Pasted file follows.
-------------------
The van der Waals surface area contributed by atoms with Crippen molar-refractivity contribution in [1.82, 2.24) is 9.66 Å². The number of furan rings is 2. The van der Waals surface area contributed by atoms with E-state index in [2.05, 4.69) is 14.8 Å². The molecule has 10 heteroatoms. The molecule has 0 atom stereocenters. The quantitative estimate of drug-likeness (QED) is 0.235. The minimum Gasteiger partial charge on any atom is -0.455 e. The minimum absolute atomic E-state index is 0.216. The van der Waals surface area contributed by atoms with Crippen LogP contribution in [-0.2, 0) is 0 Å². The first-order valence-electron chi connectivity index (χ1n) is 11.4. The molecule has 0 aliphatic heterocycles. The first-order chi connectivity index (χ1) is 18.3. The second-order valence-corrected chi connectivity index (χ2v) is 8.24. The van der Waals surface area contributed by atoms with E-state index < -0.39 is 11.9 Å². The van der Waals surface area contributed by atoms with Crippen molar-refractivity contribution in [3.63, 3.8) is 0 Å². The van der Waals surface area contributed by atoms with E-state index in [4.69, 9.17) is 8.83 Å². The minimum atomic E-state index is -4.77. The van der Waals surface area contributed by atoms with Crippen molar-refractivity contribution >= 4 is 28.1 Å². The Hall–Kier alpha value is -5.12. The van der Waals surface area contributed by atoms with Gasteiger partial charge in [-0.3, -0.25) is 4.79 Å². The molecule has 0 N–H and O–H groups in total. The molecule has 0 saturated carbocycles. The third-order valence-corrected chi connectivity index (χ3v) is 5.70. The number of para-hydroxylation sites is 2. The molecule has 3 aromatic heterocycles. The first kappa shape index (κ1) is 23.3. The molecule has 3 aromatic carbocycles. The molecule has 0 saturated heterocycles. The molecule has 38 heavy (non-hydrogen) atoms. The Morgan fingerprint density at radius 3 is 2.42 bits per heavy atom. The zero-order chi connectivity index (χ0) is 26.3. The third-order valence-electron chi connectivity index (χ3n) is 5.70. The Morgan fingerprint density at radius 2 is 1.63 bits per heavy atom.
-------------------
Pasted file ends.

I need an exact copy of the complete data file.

The van der Waals surface area contributed by atoms with Crippen molar-refractivity contribution in [1.82, 2.24) is 9.66 Å². The number of furan rings is 2. The van der Waals surface area contributed by atoms with E-state index in [2.05, 4.69) is 14.8 Å². The molecule has 10 heteroatoms. The molecule has 0 atom stereocenters. The quantitative estimate of drug-likeness (QED) is 0.235. The minimum Gasteiger partial charge on any atom is -0.455 e. The minimum absolute atomic E-state index is 0.216. The van der Waals surface area contributed by atoms with Crippen LogP contribution in [-0.2, 0) is 0 Å². The first-order valence-electron chi connectivity index (χ1n) is 11.4. The molecule has 0 aliphatic heterocycles. The first-order chi connectivity index (χ1) is 18.3. The second-order valence-corrected chi connectivity index (χ2v) is 8.24. The van der Waals surface area contributed by atoms with E-state index < -0.39 is 11.9 Å². The van der Waals surface area contributed by atoms with Crippen molar-refractivity contribution in [3.63, 3.8) is 0 Å². The van der Waals surface area contributed by atoms with E-state index in [4.69, 9.17) is 8.83 Å². The minimum atomic E-state index is -4.77. The van der Waals surface area contributed by atoms with Crippen molar-refractivity contribution >= 4 is 28.1 Å². The Hall–Kier alpha value is -5.12. The van der Waals surface area contributed by atoms with Gasteiger partial charge in [-0.3, -0.25) is 4.79 Å². The molecule has 0 N–H and O–H groups in total. The molecule has 0 saturated carbocycles. The third-order valence-corrected chi connectivity index (χ3v) is 5.70. The number of para-hydroxylation sites is 2. The molecule has 3 aromatic heterocycles. The first kappa shape index (κ1) is 23.3. The molecule has 3 aromatic carbocycles. The molecule has 0 saturated heterocycles. The molecule has 38 heavy (non-hydrogen) atoms. The Morgan fingerprint density at radius 3 is 2.42 bits per heavy atom. The zero-order chi connectivity index (χ0) is 26.3. The third-order valence-electron chi connectivity index (χ3n) is 5.70. The Morgan fingerprint density at radius 2 is 1.63 bits per heavy atom.